Presented below are the assumptions, principles, and constraints used in

Presented below are the assumptions, principles, and constraints used in this chapter.
1. Economic entity assumption
2. Going concern assumption
3. Monetary unit assumption
4. Periodicity assumption
5. Historical cost principle
6. Fair value principle
7. Expense recognition principle
8. Full disclosure principle
9. Cost constraint
10. Industry practices
Identify by number the accounting assumption, principle, or constraint that describes each situation on the next page. Do not use a number more than once.
(a) Allocates expenses to revenues in the proper period.
(b) Indicates that fair value changes subsequent to purchase are not recorded in the accounts. (Do not use revenue recognition principle.)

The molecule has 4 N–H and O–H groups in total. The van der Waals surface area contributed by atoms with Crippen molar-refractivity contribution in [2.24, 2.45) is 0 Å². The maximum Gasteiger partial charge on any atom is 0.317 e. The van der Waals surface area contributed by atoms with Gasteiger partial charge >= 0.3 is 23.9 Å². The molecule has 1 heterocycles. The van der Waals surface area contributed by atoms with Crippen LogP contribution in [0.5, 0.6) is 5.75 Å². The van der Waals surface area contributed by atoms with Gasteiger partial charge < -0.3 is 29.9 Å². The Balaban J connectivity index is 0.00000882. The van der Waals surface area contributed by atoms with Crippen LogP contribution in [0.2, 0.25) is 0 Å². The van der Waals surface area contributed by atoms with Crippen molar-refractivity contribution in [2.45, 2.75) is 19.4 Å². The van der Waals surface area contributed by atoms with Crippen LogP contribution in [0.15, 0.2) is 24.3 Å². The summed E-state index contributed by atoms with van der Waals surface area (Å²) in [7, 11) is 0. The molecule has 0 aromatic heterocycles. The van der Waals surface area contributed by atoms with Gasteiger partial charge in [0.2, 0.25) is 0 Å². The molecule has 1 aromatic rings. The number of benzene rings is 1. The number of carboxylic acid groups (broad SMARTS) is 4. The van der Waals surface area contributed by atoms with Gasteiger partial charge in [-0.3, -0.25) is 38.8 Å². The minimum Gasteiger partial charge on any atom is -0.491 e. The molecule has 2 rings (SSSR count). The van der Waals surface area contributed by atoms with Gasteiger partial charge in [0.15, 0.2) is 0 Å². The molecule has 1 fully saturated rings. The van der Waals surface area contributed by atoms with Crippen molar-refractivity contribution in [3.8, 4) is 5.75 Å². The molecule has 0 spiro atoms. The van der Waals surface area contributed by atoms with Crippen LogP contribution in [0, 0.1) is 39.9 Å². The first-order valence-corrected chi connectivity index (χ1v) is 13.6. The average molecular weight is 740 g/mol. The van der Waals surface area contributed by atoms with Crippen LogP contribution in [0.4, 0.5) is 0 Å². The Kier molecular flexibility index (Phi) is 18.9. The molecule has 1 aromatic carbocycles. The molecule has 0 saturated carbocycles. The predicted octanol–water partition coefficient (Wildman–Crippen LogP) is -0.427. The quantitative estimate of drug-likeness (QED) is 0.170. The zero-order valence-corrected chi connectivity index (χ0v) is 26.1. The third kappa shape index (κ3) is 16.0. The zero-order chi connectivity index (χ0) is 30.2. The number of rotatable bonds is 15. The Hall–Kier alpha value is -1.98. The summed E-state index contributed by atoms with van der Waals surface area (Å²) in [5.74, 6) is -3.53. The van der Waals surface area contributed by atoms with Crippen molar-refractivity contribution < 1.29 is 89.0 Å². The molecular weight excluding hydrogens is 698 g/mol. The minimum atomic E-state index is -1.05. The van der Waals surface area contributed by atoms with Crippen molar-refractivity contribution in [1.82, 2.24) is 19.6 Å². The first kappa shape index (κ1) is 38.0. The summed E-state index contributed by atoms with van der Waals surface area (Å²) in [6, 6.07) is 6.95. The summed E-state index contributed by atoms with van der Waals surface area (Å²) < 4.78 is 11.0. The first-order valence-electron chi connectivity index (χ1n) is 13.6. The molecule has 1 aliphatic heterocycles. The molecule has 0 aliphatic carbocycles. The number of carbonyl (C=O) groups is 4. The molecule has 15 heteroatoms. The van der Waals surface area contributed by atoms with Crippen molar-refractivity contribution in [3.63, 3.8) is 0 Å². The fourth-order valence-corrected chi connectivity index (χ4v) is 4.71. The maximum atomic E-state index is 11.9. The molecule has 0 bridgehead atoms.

(c) Ensures that all relevant financial information is reported.
(d) Rationale why plant assets are not reported at liquidation value. (Do not use historical cost principle.)
(e) Indicates that personal and business record keeping should be separately maintained.
(f) Separates financial information into time periods for reporting purposes.
(g) Permits the use of fair value valuation in certain industries. (Do not use fair value principle.)
(h) Assumes that the dollar is the “measuring stick” used to report on financial performance.

Liquidation in finance and economics is the process of bringing a business to an end and distributing its assets to claimants. It is an event that usually occurs when a company is insolvent, meaning it cannot pay its obligations when they are due....


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